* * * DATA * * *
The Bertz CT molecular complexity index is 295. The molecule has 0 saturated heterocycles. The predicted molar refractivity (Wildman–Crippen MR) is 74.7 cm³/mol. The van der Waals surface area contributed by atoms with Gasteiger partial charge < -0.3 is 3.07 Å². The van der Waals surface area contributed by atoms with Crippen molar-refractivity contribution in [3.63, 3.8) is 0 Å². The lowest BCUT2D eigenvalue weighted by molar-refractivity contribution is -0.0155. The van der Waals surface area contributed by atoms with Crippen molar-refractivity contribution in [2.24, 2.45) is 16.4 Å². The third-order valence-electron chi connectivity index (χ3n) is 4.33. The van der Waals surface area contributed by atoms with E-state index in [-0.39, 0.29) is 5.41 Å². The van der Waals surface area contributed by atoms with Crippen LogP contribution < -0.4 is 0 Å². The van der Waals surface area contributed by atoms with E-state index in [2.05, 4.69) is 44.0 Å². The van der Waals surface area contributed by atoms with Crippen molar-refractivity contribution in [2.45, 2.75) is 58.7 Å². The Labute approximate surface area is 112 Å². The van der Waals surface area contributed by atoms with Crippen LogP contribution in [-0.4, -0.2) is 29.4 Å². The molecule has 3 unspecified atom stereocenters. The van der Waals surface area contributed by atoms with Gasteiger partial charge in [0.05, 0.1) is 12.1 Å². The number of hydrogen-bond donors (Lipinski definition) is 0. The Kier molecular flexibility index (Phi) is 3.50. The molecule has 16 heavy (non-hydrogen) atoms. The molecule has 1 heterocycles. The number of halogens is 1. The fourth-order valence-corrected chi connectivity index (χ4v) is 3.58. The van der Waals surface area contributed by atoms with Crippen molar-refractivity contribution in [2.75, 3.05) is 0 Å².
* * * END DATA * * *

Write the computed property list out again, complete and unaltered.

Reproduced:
The Bertz CT molecular complexity index is 295. The molecule has 0 saturated heterocycles. The predicted molar refractivity (Wildman–Crippen MR) is 74.7 cm³/mol. The van der Waals surface area contributed by atoms with Gasteiger partial charge < -0.3 is 3.07 Å². The van der Waals surface area contributed by atoms with Crippen molar-refractivity contribution in [3.63, 3.8) is 0 Å². The lowest BCUT2D eigenvalue weighted by molar-refractivity contribution is -0.0155. The van der Waals surface area contributed by atoms with Crippen molar-refractivity contribution in [2.24, 2.45) is 16.4 Å². The third-order valence-electron chi connectivity index (χ3n) is 4.33. The van der Waals surface area contributed by atoms with E-state index in [-0.39, 0.29) is 5.41 Å². The van der Waals surface area contributed by atoms with Crippen LogP contribution < -0.4 is 0 Å². The van der Waals surface area contributed by atoms with E-state index in [2.05, 4.69) is 44.0 Å². The van der Waals surface area contributed by atoms with Crippen molar-refractivity contribution in [2.45, 2.75) is 58.7 Å². The Labute approximate surface area is 112 Å². The van der Waals surface area contributed by atoms with Crippen LogP contribution in [-0.4, -0.2) is 29.4 Å². The molecule has 3 unspecified atom stereocenters. The van der Waals surface area contributed by atoms with Gasteiger partial charge in [0.05, 0.1) is 12.1 Å². The number of hydrogen-bond donors (Lipinski definition) is 0. The Kier molecular flexibility index (Phi) is 3.50. The molecule has 16 heavy (non-hydrogen) atoms. The molecule has 1 heterocycles. The number of halogens is 1. The fourth-order valence-corrected chi connectivity index (χ4v) is 3.58. The van der Waals surface area contributed by atoms with Crippen molar-refractivity contribution in [2.75, 3.05) is 0 Å².